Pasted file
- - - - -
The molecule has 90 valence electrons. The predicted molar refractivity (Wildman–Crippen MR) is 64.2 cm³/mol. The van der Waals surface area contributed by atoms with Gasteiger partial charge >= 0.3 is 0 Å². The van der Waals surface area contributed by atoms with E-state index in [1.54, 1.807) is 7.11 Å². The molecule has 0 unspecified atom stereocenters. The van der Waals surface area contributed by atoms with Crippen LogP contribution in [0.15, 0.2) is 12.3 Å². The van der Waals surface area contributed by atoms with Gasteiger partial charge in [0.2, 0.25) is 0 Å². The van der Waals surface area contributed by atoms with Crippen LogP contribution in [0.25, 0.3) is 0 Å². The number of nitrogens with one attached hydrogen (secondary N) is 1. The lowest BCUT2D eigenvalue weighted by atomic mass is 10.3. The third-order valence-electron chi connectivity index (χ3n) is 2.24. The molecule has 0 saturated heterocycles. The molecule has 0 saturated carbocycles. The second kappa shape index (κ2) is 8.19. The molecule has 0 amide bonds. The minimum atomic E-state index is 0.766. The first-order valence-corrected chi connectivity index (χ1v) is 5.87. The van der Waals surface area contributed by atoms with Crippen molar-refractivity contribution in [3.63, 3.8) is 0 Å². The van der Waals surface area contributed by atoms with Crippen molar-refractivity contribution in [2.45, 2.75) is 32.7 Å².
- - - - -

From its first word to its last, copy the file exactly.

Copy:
The molecule has 90 valence electrons. The predicted molar refractivity (Wildman–Crippen MR) is 64.2 cm³/mol. The van der Waals surface area contributed by atoms with Gasteiger partial charge >= 0.3 is 0 Å². The van der Waals surface area contributed by atoms with E-state index in [1.54, 1.807) is 7.11 Å². The molecule has 0 unspecified atom stereocenters. The van der Waals surface area contributed by atoms with Crippen LogP contribution in [0.15, 0.2) is 12.3 Å². The van der Waals surface area contributed by atoms with Gasteiger partial charge in [0.2, 0.25) is 0 Å². The van der Waals surface area contributed by atoms with Crippen LogP contribution in [0.25, 0.3) is 0 Å². The number of nitrogens with one attached hydrogen (secondary N) is 1. The lowest BCUT2D eigenvalue weighted by atomic mass is 10.3. The third-order valence-electron chi connectivity index (χ3n) is 2.24. The molecule has 0 saturated heterocycles. The molecule has 0 saturated carbocycles. The second kappa shape index (κ2) is 8.19. The molecule has 0 amide bonds. The minimum atomic E-state index is 0.766. The first-order valence-corrected chi connectivity index (χ1v) is 5.87. The van der Waals surface area contributed by atoms with Crippen molar-refractivity contribution in [3.63, 3.8) is 0 Å². The van der Waals surface area contributed by atoms with Crippen molar-refractivity contribution in [2.45, 2.75) is 32.7 Å².